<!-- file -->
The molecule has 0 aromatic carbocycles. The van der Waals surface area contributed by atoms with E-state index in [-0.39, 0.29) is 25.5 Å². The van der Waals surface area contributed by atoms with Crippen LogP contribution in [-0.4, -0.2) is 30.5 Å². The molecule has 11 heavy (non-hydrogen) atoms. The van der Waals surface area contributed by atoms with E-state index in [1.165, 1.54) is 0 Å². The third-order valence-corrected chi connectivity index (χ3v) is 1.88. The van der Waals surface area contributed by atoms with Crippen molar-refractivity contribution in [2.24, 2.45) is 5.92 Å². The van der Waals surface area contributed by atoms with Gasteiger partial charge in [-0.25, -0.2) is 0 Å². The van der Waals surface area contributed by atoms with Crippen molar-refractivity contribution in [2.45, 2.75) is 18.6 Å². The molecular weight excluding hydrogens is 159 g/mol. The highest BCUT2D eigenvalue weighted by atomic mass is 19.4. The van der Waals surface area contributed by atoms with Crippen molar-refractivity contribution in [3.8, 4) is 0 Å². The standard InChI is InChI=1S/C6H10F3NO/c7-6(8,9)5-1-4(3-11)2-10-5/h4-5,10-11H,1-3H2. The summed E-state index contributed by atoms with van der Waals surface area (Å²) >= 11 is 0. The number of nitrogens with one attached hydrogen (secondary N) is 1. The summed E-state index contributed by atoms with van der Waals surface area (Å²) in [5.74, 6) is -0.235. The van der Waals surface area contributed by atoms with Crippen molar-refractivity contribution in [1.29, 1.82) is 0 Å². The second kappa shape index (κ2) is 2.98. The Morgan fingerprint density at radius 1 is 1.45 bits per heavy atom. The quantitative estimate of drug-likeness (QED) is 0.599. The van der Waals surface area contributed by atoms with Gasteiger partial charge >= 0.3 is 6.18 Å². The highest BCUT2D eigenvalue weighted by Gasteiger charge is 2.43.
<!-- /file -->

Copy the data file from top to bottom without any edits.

The molecule has 0 aromatic carbocycles. The van der Waals surface area contributed by atoms with E-state index in [-0.39, 0.29) is 25.5 Å². The van der Waals surface area contributed by atoms with Crippen LogP contribution in [-0.4, -0.2) is 30.5 Å². The molecule has 11 heavy (non-hydrogen) atoms. The van der Waals surface area contributed by atoms with E-state index in [1.165, 1.54) is 0 Å². The third-order valence-corrected chi connectivity index (χ3v) is 1.88. The van der Waals surface area contributed by atoms with Crippen molar-refractivity contribution in [2.24, 2.45) is 5.92 Å². The van der Waals surface area contributed by atoms with Gasteiger partial charge in [-0.25, -0.2) is 0 Å². The van der Waals surface area contributed by atoms with Crippen molar-refractivity contribution in [2.45, 2.75) is 18.6 Å². The molecular weight excluding hydrogens is 159 g/mol. The highest BCUT2D eigenvalue weighted by atomic mass is 19.4. The van der Waals surface area contributed by atoms with Crippen molar-refractivity contribution in [3.8, 4) is 0 Å². The standard InChI is InChI=1S/C6H10F3NO/c7-6(8,9)5-1-4(3-11)2-10-5/h4-5,10-11H,1-3H2. The summed E-state index contributed by atoms with van der Waals surface area (Å²) >= 11 is 0. The number of nitrogens with one attached hydrogen (secondary N) is 1. The summed E-state index contributed by atoms with van der Waals surface area (Å²) in [5.74, 6) is -0.235. The van der Waals surface area contributed by atoms with Crippen molar-refractivity contribution in [1.29, 1.82) is 0 Å². The second kappa shape index (κ2) is 2.98. The Morgan fingerprint density at radius 1 is 1.45 bits per heavy atom. The quantitative estimate of drug-likeness (QED) is 0.599. The van der Waals surface area contributed by atoms with Gasteiger partial charge >= 0.3 is 6.18 Å². The highest BCUT2D eigenvalue weighted by Gasteiger charge is 2.43.